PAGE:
Every year, college students spend $5.5 billion dollars on alcohol, mostly beer. This is more than they spend on books, soda pop, coffee, juice, and milk combined, averaging $466 per student per year.
College students drink an estimated 4 billion cans of beer annually.
The total amount of alcohol consumed by college students each year is 430 million gallons, enough for every college and university in the United States to fill an Olympic-size swimming pool.
As many as 360,000 of the nation's 12 million undergraduates will die from alcohol-related causes while in school. This is more than the number who will receive M.A. and Ph.D. degrees.
Nearly half of all college students are binge drinkers.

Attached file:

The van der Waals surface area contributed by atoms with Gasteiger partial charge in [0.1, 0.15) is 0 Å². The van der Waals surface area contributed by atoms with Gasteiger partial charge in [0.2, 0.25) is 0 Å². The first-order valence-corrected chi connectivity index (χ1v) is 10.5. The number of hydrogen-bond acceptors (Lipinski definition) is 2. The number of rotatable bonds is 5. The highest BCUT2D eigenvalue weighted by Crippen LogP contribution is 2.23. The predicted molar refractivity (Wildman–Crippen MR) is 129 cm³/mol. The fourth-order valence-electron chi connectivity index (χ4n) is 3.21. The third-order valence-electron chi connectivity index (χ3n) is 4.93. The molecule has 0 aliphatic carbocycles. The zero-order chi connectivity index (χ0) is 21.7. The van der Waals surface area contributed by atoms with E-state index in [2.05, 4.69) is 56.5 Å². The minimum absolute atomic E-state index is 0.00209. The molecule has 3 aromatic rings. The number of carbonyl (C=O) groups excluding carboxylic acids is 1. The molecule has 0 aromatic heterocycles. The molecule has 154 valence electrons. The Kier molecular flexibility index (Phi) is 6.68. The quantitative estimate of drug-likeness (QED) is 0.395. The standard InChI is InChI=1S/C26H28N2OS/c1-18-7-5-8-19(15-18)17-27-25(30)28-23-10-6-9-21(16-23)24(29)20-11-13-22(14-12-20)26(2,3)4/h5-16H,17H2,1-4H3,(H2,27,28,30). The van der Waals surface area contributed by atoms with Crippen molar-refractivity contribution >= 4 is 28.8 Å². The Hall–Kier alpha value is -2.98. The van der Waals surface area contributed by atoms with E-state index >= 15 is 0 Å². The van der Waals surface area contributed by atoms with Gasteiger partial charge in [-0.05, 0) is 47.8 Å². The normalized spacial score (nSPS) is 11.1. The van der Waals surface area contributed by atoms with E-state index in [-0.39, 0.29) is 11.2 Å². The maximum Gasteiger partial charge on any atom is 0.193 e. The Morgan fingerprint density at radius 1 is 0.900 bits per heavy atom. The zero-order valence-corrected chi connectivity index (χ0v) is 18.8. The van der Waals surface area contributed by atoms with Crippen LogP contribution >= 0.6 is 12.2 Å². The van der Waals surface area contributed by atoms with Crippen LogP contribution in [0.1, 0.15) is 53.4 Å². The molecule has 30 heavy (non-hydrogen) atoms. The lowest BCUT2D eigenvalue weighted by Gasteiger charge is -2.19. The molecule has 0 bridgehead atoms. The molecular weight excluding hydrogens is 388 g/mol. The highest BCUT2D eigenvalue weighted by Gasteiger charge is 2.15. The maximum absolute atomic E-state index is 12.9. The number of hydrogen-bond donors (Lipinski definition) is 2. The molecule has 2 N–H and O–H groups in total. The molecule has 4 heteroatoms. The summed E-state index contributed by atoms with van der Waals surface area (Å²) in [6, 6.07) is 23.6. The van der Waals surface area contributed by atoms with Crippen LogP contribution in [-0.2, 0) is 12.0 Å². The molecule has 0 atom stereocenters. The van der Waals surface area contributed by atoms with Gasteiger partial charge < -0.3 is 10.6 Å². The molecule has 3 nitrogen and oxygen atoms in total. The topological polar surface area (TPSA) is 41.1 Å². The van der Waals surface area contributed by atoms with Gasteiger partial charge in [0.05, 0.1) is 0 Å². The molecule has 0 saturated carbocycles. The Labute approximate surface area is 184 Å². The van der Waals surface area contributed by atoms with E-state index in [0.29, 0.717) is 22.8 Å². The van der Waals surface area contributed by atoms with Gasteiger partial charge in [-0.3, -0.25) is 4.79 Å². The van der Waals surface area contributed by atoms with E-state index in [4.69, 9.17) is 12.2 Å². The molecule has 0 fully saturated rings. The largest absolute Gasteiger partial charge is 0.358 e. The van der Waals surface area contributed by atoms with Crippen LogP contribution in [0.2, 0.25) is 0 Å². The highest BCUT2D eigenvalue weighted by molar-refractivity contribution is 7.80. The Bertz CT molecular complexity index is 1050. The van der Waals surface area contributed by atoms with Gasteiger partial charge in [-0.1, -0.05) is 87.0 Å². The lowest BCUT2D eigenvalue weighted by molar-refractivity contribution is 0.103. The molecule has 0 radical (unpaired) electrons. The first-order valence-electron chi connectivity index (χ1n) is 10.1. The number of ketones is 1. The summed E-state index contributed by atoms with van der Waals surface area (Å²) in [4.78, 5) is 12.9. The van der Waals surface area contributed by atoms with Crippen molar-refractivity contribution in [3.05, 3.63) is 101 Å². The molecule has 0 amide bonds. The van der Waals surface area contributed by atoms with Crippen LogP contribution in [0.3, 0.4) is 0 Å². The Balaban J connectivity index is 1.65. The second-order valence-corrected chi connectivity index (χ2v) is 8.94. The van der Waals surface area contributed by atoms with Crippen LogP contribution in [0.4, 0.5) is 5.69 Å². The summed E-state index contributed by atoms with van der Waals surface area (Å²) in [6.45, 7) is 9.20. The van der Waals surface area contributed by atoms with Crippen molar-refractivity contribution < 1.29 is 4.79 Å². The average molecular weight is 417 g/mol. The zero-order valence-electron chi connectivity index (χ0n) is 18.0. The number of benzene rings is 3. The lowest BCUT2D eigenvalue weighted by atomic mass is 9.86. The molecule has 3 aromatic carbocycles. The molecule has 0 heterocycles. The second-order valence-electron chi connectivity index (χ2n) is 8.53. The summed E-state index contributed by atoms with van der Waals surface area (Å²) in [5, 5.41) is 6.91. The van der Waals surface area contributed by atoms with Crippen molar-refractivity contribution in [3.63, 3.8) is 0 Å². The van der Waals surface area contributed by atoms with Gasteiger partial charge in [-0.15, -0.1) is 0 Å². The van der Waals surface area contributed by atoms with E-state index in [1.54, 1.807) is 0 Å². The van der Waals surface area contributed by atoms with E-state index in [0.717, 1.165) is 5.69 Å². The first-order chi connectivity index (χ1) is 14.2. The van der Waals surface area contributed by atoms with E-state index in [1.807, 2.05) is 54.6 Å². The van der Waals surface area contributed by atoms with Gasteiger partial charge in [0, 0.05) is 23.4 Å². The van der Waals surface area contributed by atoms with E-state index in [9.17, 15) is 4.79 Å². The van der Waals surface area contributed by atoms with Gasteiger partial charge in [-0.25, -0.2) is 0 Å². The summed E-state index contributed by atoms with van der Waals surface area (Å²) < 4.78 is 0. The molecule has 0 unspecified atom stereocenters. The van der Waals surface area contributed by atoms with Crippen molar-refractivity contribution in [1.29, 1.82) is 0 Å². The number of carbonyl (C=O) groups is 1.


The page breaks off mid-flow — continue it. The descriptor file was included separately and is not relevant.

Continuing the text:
Beer manufacturers spend an estimated $15-20 million annually to promote their products to college students.
Almost 4% of all college students drink alcohol daily.
Studies show that fraternity members drink more often and more heavily than other college students.
The number of college women who drink to get drunk has more than tripled in the past ten years, rising from 10% to 35%.
On America's college campuses, alcohol is a factor in 40% of all academic problems, and 28% of all dropouts.
A daily glass of wine can increase your weight by as much as 10 pounds a year.
Fetal Alcohol Syndrome (FAS) is one of the leading causes of birth defects and developmental disabilities in the United States, and is the largest single cause of mental retardation in the Western Hemisphere.
75% of male students and 55% of female students involved in acquaintance rape had been drinking or using drugs at the time.
On the positive side, there is a small but significant downward trend in alcohol use on America's campuses. In 1985 the percentage of college students who had consumed alcohol in the previous 30 days was 80.3%. By 1990 that number had declined to 74.5%, and continues to decline each year.